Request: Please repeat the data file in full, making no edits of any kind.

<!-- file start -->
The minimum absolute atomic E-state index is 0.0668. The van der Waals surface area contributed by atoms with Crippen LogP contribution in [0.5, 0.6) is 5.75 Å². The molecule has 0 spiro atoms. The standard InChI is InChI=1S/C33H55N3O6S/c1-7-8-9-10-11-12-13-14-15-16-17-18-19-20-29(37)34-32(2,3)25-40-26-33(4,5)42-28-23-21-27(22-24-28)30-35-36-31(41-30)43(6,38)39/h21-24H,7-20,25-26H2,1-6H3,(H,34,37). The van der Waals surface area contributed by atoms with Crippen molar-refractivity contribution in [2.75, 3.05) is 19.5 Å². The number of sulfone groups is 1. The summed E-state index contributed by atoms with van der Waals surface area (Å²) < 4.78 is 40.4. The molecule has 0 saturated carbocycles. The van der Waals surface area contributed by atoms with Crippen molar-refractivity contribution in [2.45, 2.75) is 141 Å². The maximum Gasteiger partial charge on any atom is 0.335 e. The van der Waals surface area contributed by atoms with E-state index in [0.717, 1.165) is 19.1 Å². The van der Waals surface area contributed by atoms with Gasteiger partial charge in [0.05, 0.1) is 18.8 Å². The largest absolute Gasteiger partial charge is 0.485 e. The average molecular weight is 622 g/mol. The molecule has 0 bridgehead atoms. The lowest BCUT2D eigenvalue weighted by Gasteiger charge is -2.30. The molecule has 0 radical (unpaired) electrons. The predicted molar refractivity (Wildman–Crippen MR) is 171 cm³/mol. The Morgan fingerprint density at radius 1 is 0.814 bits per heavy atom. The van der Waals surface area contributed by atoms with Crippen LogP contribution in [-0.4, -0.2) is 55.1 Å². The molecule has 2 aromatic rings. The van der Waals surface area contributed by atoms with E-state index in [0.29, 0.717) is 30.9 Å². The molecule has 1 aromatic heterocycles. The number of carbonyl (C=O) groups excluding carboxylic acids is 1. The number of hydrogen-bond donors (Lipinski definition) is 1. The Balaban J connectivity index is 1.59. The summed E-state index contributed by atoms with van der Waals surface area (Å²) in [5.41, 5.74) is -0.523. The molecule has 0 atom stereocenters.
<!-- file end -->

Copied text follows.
The minimum absolute atomic E-state index is 0.0668. The van der Waals surface area contributed by atoms with Crippen LogP contribution in [0.5, 0.6) is 5.75 Å². The molecule has 0 spiro atoms. The standard InChI is InChI=1S/C33H55N3O6S/c1-7-8-9-10-11-12-13-14-15-16-17-18-19-20-29(37)34-32(2,3)25-40-26-33(4,5)42-28-23-21-27(22-24-28)30-35-36-31(41-30)43(6,38)39/h21-24H,7-20,25-26H2,1-6H3,(H,34,37). The van der Waals surface area contributed by atoms with Crippen molar-refractivity contribution in [2.75, 3.05) is 19.5 Å². The number of sulfone groups is 1. The summed E-state index contributed by atoms with van der Waals surface area (Å²) < 4.78 is 40.4. The molecule has 0 saturated carbocycles. The van der Waals surface area contributed by atoms with Crippen molar-refractivity contribution in [2.45, 2.75) is 141 Å². The maximum Gasteiger partial charge on any atom is 0.335 e. The van der Waals surface area contributed by atoms with E-state index in [0.717, 1.165) is 19.1 Å². The van der Waals surface area contributed by atoms with Gasteiger partial charge in [0.05, 0.1) is 18.8 Å². The largest absolute Gasteiger partial charge is 0.485 e. The average molecular weight is 622 g/mol. The molecule has 0 bridgehead atoms. The lowest BCUT2D eigenvalue weighted by Gasteiger charge is -2.30. The molecule has 0 radical (unpaired) electrons. The predicted molar refractivity (Wildman–Crippen MR) is 171 cm³/mol. The Morgan fingerprint density at radius 1 is 0.814 bits per heavy atom. The van der Waals surface area contributed by atoms with Crippen LogP contribution in [-0.4, -0.2) is 55.1 Å². The molecule has 2 aromatic rings. The van der Waals surface area contributed by atoms with E-state index in [0.29, 0.717) is 30.9 Å². The molecule has 1 aromatic heterocycles. The number of carbonyl (C=O) groups excluding carboxylic acids is 1. The number of hydrogen-bond donors (Lipinski definition) is 1. The Balaban J connectivity index is 1.59. The summed E-state index contributed by atoms with van der Waals surface area (Å²) in [5.41, 5.74) is -0.523. The molecule has 0 atom stereocenters.